Glenn Beck seems to be an endless source of nutty stories.
Maybe the multimedia oddball spent too much time being spun around while strapped in a giant gyroscope that, as he told his fans, helped cure him of a mysterious brain illness that “quite honestly has made me look crazy.”
Or maybe—according to his detractors, anyway—he’s just getting strange legal advice.
Whatever the reason, a multimillion-dollar fraud, breach of contract, and dereliction of duty lawsuit that Beck’s company, Mercury Radio Arts, filed three weeks ago against Christopher Balfe—MRA’s former chief operating officer and the ex-CEO of its subsidiary The Blaze—could end up biting Beck in the behind.
According to Balfe’s certified letter that was hand-delivered on Thursday to The Blaze’s nearly empty Manhattan offices (with a copy sent to New York’s secretary of state), Beck is not only required to indemnify his former executive against his own lawsuit—which was filed July 29 in Dallas District Court—but he must also pay in advance for Balfe’s rapidly mounting legal fees.
This, the letter argues, is because Balfe, as a director and officer of The Blaze at the time he committed the acts alleged in MRA’s complaint, is protected from all litigation relating to his official duties under the laws of the state of Delaware, where The Blaze was incorporated.
“Delaware law does this because nobody would ever agree to serve as a director or officer of a company if they were personally liable for the decisions they make in that capacity,” said a source close to Team Balfe. “So the company has to act as a shield or nobody would ever do it.”
The Daily Beast attempted to verify this interpretation of state law with the Delaware attorney general’s office, but didn’t receive an answer by deadline.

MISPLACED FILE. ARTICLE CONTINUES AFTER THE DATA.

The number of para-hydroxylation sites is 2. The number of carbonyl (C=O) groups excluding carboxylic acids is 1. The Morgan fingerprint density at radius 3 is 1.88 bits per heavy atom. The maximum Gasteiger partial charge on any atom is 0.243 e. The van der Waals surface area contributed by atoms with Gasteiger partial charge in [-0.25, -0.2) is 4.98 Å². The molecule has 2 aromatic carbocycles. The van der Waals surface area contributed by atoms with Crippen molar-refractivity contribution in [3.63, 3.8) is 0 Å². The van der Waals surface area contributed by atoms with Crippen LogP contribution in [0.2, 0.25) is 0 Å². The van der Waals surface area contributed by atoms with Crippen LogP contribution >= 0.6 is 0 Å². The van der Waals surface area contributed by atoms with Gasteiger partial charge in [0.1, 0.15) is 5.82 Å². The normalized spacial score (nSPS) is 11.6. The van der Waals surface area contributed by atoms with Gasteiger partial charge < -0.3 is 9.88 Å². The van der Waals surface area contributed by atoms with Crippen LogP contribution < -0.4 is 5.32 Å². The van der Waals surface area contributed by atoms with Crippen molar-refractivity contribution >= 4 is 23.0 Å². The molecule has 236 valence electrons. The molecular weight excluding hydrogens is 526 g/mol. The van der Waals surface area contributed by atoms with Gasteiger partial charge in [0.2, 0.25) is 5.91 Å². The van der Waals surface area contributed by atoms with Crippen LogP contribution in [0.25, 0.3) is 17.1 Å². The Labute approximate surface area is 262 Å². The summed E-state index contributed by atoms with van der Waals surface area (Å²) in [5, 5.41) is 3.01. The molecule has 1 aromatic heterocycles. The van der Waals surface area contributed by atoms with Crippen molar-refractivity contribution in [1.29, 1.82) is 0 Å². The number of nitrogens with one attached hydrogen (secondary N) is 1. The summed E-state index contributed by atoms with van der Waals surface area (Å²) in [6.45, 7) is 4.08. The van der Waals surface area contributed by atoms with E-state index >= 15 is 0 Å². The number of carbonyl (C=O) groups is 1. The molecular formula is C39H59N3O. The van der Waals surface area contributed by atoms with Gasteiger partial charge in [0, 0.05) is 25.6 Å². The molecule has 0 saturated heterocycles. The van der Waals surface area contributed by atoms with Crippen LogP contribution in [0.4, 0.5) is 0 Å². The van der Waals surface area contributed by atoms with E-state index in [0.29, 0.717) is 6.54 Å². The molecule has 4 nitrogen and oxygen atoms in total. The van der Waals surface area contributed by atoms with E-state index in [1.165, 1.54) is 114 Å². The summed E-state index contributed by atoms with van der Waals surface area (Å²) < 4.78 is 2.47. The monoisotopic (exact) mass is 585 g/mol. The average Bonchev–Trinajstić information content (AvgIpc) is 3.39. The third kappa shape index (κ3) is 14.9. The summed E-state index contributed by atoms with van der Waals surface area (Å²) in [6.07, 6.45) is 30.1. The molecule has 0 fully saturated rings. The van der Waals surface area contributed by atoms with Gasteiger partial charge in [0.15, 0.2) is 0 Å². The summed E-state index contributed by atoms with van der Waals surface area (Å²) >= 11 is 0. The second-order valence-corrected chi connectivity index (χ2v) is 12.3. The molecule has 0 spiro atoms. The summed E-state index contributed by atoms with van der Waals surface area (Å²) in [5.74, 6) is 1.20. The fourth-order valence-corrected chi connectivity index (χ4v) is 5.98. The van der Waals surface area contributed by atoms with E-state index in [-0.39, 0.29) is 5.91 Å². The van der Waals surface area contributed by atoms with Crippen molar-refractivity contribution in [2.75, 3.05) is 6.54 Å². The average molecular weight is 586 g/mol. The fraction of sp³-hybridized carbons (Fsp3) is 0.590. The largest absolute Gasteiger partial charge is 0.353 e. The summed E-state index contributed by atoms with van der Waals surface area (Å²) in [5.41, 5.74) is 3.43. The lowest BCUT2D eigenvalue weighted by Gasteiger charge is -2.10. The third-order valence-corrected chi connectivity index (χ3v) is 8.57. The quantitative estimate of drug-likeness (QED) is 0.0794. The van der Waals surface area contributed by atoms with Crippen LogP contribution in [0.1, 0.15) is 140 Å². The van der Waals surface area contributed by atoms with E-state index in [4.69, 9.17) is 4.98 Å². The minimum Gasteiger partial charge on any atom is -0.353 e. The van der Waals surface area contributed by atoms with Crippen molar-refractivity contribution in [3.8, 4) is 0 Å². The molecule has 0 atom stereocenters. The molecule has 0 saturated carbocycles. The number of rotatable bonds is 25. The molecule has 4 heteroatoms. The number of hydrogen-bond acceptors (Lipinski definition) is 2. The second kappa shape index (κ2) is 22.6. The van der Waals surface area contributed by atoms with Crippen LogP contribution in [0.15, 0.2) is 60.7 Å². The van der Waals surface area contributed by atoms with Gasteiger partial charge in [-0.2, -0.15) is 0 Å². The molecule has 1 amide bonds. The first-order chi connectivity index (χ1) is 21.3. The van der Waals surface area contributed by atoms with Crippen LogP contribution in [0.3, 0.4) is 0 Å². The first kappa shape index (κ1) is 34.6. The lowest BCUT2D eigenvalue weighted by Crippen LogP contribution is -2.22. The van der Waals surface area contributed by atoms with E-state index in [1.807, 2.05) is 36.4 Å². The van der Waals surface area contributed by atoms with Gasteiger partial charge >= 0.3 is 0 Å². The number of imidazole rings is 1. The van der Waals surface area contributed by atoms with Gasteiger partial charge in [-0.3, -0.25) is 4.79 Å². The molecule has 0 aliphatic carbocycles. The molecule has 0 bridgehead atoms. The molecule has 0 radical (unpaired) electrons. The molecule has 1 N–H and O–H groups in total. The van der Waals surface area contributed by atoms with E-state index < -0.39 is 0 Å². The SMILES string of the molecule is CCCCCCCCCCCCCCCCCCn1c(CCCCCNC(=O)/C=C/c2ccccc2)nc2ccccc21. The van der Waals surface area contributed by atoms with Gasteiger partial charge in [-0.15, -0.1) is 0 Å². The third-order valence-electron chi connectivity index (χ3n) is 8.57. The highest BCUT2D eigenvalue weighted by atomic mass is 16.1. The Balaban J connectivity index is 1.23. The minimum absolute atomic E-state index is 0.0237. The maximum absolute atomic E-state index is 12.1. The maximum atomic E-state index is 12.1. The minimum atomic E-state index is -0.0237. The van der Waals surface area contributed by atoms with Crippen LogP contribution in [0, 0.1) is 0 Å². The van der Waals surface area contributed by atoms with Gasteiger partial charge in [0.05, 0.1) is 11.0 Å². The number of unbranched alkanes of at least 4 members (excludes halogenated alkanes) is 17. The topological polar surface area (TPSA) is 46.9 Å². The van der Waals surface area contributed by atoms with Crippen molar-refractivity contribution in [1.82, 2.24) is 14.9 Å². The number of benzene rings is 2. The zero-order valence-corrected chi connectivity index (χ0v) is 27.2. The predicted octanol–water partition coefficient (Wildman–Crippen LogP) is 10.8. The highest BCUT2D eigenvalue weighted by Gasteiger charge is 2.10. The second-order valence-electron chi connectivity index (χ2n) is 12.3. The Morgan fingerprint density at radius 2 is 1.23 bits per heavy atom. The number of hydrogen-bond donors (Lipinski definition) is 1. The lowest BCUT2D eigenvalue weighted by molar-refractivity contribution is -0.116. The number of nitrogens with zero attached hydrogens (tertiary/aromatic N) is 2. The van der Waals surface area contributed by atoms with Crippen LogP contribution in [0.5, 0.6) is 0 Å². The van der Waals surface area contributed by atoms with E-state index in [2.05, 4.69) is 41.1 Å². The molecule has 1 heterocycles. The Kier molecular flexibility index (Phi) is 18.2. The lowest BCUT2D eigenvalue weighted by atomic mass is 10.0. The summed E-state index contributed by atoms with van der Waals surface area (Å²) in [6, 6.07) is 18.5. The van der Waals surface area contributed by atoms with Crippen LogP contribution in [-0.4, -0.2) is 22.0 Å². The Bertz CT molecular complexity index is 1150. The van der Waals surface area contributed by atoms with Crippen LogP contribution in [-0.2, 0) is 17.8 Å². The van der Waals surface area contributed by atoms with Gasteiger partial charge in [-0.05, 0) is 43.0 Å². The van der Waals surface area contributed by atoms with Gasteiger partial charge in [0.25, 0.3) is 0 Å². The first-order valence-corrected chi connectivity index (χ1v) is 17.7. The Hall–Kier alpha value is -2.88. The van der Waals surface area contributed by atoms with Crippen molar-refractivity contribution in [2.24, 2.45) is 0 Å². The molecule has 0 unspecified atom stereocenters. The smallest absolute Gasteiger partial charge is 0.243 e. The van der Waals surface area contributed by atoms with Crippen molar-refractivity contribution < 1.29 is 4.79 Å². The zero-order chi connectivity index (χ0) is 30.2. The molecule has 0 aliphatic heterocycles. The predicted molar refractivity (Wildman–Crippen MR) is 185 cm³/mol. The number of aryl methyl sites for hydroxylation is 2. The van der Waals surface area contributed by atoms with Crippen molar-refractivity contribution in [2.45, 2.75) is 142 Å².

Meanwhile, the corporate bylaws of The Blaze, Balfe’s letter contends, require Beck’s company to pre-pay his attorneys’ fees, which could run into the hundreds of thousands of dollars if Beck’s lawsuit goes forward.
And because of the provisions of Delaware law, says the Team Balfe source, Beck would end up having to pay damages to himself were he to prevail in a jury trial.
Team Beck might be expected to vehemently disagree with the assertions in Balfe’s letter, a copy of which was obtained by The Daily Beast, but Eric Ostroff, an attorney for Beck and MRA, declined to comment.
Balfe, who launched a digital media company, Red Seat Ventures, with several other former Beck execs after he was fired from The Blaze in December 2014, also declined to comment. But if Beck and MRA President Jonathan Schreiber ignore his letter, Balfe can be expected to file his own lawsuit in order to enforce its claims.
Even more weirdly, in what is already a topsy-turvy circumstance, Balfe continues to hold a slightly more than 10 percent stake in The Blaze, more than 70 percent of which is owned, in turn, by Beck’s umbrella company, MRA. Beck owns 100 percent of that company.
According to sources with knowledge of the situation, Balfe was owed $1.6 million in deferred income when Beck asked for his resignation.
After they parted ways, with Beck publicly praising him for “help[ing] me build one of the industry’s first truly independent multi-media companies,” Balfe was paid $40,000 per month for 18 months—that is, until The Blaze, which was having financial difficulties, losing viewers, and being dropped by its cable television distributor, missed a payment in May.
That was when Balfe sent a letter to MRA indicating he would explore his legal options if payments were not forthcoming.
Shortly afterward, with more than half of Balfe’s deferred compensation still due, MRA filed suit against him.
“Maybe they thought they could spend $40,000 a month on their lawyers for a few months and get out of paying him,” said the Team Balfe source.